Epic Themes of Worship

In preparation for a weekend retreat involving our Tennessee Ladies Chorus and Tennessee Mens Chorale I have been listening to a new (yet to be released) recording of Christmas music by Keith & Kristyn Getty.  Keith slipped me a copy of the rough recording knowing that Kristyn and he would be joining us for a Friday evening rehearsal session readying us for a December concert of music, “An irish Christmas.”  It would be an understatement to say I am excited about having the choir singers I love and appreciate so much join the song-writing recording icons for a concert at the famed Schermerhorn Symphony Hall here in Nashville.  Before last Friday’s rehearsal I must have listened to that recording ten times thru.

My kid-like excitement for all of this stems largely from my deep appreciation of the integrity and character of the music given the Church by the Gettys.  Several years ago I was introduced to Getty songs by friend and fellow student of worship, the late Carl “Chip” Stam of Southern Seminary.  I often turn to Getty songs to serve as examples of music that can help a congregation pray in community through singing, or join in shared proclamation of faith.  Following the events leading up to and including last weekend’s time with the Gettys, I think I know better why their music so enraptures me and arrests my imagination.  It is an over arching theme that often points the listener/participant toward notions of epic proportions.

Lest you think this article is a push for using Getty music (a push I could certainly give), I want to quickly turn your attention to a larger consideration sparked once again in my mind by listening to the Christmas recording.  Christian worship has the capacity to offer the human imagination a view of what God is doing in the world and what He has been doing through all of time.  It helps remind worshipers of God’s place and power to do those things.  He is, after all, God the Father Almighty, Creator of heaven and earth.  In the midst of a culture saturated with bad news, self-absorbed individualism, and a pessimistic view of future, worship encourages our vision of the Lamb upon His throne, He Who made all things and in all things hold together.  At the very same time Christian worship has capability to convey something of the measure of God’s goodness, longsuffering patience, and His merciful kindness.  In other words, biblical Christian worship reflects the character of God Himself.  Of course worship has capacity to draw us to consider ways the Lord may be at work in the most intimate details of our individual lives.  In fact, our sense of His work in our individual lives may be strengthened most by our understanding of God’s omnipresence and thus help us to watch more closely everywhere and at all times for ways His traits might be revealed.  I wonder at times, however, if our focus has not become so narrowly on how we feel and/or whether we “feel” Him at work meeting our individual needs that we might lose the larger objective of worship, God’s revelation of Himself in Christ.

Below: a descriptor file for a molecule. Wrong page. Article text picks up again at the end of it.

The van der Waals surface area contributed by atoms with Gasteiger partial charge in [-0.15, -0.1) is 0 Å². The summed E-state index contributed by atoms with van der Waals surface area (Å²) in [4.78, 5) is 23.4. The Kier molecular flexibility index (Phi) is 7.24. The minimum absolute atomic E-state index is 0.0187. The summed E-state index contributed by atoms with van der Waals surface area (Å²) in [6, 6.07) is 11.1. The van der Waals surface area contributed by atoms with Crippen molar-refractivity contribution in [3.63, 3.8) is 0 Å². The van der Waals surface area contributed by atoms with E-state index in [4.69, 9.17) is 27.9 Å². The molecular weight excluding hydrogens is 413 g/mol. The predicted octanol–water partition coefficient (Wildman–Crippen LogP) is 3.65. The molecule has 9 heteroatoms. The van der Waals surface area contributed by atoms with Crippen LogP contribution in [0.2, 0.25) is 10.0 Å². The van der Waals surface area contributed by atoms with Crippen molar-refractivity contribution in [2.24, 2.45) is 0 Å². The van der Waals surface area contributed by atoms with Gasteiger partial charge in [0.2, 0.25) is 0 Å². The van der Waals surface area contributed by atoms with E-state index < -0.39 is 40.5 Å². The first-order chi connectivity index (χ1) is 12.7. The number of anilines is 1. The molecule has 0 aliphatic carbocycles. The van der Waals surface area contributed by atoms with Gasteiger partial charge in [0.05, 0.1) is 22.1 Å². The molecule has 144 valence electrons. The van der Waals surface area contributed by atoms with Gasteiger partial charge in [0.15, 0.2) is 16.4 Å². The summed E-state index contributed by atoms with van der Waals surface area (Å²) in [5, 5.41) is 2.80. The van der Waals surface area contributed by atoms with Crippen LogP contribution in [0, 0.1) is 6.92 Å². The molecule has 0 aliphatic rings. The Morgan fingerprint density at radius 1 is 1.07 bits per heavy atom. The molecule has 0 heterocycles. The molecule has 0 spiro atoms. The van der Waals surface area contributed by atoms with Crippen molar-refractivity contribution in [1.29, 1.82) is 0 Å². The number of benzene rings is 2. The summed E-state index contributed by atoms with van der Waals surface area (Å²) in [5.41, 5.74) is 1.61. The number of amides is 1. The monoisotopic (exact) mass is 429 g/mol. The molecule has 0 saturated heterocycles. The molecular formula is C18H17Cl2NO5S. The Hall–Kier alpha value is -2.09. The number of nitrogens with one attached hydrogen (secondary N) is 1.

If I was a parent with a sick child who seriously needed healing, there is no doubt I would cry out to God with my individual need.  It is quite possible that I might desire to hear words in worship that would speak to my individual need and bring me comfort.  I would likely benefit from knowing the story of others who had been down similar paths.  It would likely calm me for someone to assure me that my child’s physical needs would be met.  Realization that these and other needs are often (perhaps every week) represented in our worship gatherings make it all the more important for our worship to continue to evidence Who God is.  As a parent of a sick child it would be important for me to not only know God could heal my child according to His will , but to know something of the very character of God indicated in His word and through His people and His word.

I have had prayer requests expressed to me recently that place me at a complete loss for words.  The need is so great.  When needs expressed reveal the dark of lostness, or of mental and emotional confusion, or reveal life stumbles that are quite likely to destroy families and other relationships, I have no answers in and of myself.  Such inexpressible needs are all the more reason our worship must lift up the God Who is sovereign and Who has been tempted at all points as we have.  These kinds of situations are all the more reason we need to worship around those epic themes that remind us of ultimate triumph of our Lord.  One of the songs from Irish Christmas that I have played over and over has been the 6th Century hymn, O Savior of Our Fallen Race.  Its marvelous text includes these words that give a flavor of the hope and sense of right order of which I speak:

O Jesus, very Light of light

Our constant star in sin’s deep night

Now hear the prayers your people pray

Throughout the world this holy day

As you plan and lead worship for your church do not lose sight of the epic themes of good over evil, Christ’s Lordship and ultimate victory.  It is part of our welcome responsibility to help others discover “Joy to the world! Let heaven and nature sing.”  Perhaps we should pray with Tozer:

Rise, O Lord, into Thy proper place of honor,
above my ambitions,
above my likes and dislikes,
above my family,
my health and even my life itself.

Let me decrease that Thou mayest increase,
let me sink that Thou mayest rise above.

– A.W. Tozer

Humbled by His Greatness,


Explore posts in the same categories: Choir Ministry, Church Music, Leading Worship, Music Ministry, Shared Ministry, Singing Worship, Spiritual formation through singing, Worship Leaders, Worship Pastors, Worship Reminders, Worship theology, Worship thoughts, Youth Worship

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